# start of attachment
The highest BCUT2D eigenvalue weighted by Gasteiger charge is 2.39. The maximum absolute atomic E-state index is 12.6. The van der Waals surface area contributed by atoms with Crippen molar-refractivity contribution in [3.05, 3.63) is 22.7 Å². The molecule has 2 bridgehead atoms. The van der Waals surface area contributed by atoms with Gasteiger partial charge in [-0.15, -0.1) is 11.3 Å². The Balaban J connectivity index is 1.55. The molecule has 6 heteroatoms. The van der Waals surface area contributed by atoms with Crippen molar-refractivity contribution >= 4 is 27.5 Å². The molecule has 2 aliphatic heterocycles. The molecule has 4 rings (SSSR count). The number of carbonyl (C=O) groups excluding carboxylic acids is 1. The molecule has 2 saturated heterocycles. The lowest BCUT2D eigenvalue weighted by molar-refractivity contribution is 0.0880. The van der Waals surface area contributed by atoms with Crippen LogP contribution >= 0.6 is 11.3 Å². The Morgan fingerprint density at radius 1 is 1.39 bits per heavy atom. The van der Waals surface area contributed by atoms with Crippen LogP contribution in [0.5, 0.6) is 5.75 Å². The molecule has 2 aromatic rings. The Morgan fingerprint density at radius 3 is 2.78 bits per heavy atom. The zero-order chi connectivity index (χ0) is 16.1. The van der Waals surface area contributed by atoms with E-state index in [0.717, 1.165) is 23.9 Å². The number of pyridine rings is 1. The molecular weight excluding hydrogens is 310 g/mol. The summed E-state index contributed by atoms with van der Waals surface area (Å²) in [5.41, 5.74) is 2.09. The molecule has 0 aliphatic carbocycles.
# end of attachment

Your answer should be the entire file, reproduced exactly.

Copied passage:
The highest BCUT2D eigenvalue weighted by Gasteiger charge is 2.39. The maximum absolute atomic E-state index is 12.6. The van der Waals surface area contributed by atoms with Crippen molar-refractivity contribution in [3.05, 3.63) is 22.7 Å². The molecule has 2 bridgehead atoms. The van der Waals surface area contributed by atoms with Gasteiger partial charge in [-0.15, -0.1) is 11.3 Å². The Balaban J connectivity index is 1.55. The molecule has 6 heteroatoms. The van der Waals surface area contributed by atoms with Crippen molar-refractivity contribution >= 4 is 27.5 Å². The molecule has 2 aliphatic heterocycles. The molecule has 4 rings (SSSR count). The number of carbonyl (C=O) groups excluding carboxylic acids is 1. The molecule has 2 saturated heterocycles. The lowest BCUT2D eigenvalue weighted by molar-refractivity contribution is 0.0880. The van der Waals surface area contributed by atoms with Crippen LogP contribution >= 0.6 is 11.3 Å². The Morgan fingerprint density at radius 1 is 1.39 bits per heavy atom. The van der Waals surface area contributed by atoms with Crippen LogP contribution in [0.5, 0.6) is 5.75 Å². The molecule has 2 aromatic rings. The Morgan fingerprint density at radius 3 is 2.78 bits per heavy atom. The zero-order chi connectivity index (χ0) is 16.1. The van der Waals surface area contributed by atoms with E-state index in [0.717, 1.165) is 23.9 Å². The number of pyridine rings is 1. The molecular weight excluding hydrogens is 310 g/mol. The summed E-state index contributed by atoms with van der Waals surface area (Å²) in [5.41, 5.74) is 2.09. The molecule has 0 aliphatic carbocycles.